On the 8th of June 1985, Barry McGuigan attracted 18 million viewers for his WBA world featherweight challenge against Eusebio Pedroza, only 5.5 million short of the figure posted by the that year’s festive EastEnders specials. McGuigan upped his game the following year, earning 18.53 million for a defence against Denilo Cabrera. EastEnders came up trumps yet again by luring in 30.5 million.
Frank Bruno also proved astonishingly popular during the 1980s. The Londoner brought in 14.3 million viewers when he challenged Mike Tyson in 1989. The fight was shown on the Sunday afternoon, with an additional evening broadcast bringing in around 4,000,000.
The general public’s love for all things Bond prevented Tyson-Bruno I from cracking the 1989 Top Ten, The Man With The Golden Gun grabbed tenth spot with 15.48 million viewers. The year’s top spot was taken by the Christmas Day showing of Crocodile Dundee, which racked up 21.77m—a lot less than the figures EastEnders attracted earlier in the decade.
Throughout the 1990s, figures tended to plateau then spike, especially when Only Fools And Horses had a Christmas special, but boxing remained resolutely popular with the viewing public thanks to the likes of Chris Eubank, Nigel Benn, Naseem Hamed and Frank Bruno. ITV continued to back the sport, their Big Fight Live theme tune became the song of many a youth, with some of the bigger fights etched into our memories and occupying a nostalgic niche in our hearts.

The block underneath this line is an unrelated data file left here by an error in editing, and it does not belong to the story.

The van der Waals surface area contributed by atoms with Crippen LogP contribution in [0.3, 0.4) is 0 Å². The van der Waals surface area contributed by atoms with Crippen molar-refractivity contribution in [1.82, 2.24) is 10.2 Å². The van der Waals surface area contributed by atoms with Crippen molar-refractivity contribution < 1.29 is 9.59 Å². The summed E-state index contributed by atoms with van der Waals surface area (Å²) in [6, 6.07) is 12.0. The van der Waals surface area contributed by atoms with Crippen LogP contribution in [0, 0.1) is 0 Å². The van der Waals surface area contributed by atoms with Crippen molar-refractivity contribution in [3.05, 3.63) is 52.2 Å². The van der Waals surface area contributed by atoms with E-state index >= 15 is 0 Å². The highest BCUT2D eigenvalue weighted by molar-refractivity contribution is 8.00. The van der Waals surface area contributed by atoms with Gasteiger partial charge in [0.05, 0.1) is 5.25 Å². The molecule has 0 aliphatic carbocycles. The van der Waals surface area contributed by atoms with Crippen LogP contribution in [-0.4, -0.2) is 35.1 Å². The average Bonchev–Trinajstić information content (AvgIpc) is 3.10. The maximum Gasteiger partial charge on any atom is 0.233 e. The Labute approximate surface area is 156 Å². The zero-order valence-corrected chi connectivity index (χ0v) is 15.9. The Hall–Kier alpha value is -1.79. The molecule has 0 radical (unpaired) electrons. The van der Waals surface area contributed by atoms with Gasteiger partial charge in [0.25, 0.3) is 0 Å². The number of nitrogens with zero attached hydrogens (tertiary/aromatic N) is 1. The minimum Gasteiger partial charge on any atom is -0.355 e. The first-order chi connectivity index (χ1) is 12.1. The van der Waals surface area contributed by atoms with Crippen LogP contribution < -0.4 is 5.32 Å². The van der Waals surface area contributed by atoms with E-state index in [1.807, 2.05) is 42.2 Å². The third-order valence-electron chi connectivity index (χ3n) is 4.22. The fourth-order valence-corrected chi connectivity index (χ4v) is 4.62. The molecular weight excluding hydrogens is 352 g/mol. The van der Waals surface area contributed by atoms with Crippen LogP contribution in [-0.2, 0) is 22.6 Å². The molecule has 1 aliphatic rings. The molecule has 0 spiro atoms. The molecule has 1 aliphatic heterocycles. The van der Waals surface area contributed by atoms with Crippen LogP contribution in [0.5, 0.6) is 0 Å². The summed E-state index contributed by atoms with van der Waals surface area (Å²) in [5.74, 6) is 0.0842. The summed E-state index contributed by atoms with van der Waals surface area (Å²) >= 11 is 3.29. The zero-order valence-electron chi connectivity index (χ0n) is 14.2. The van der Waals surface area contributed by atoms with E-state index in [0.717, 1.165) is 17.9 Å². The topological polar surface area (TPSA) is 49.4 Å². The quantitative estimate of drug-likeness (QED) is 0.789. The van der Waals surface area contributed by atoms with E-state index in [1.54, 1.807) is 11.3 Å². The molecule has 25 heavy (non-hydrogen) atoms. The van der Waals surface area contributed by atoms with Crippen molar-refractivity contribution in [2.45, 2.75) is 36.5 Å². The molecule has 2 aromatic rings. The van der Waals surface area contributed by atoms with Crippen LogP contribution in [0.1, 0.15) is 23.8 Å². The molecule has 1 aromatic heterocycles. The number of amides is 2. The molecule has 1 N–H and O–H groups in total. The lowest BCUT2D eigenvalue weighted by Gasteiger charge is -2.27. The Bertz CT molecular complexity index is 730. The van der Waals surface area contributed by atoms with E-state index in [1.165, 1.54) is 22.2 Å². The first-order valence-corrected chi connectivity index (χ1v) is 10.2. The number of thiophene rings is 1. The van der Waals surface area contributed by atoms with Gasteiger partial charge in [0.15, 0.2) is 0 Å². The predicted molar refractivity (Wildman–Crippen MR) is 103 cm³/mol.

It wasn’t just the big fights that attracted attention, either, as the public’s fascination with Eubank in particular guaranteed healthy figures. His fight with Sugar Boy Malinga netted over 13 million viewers.
Naturally enough, when Nigel Benn was throw into the equation the figure swelled, around 16 million turned in for their draw at Old Trafford, Manchester in 1995. It was ITV’s third biggest sporting figure at that point, only beaten by Frank Bruno’s 1987 meeting with Joe Bugner (16.3 million with a peak rating of 16.9) and England’s 1990 World Cup encounter with the Republic of Ireland.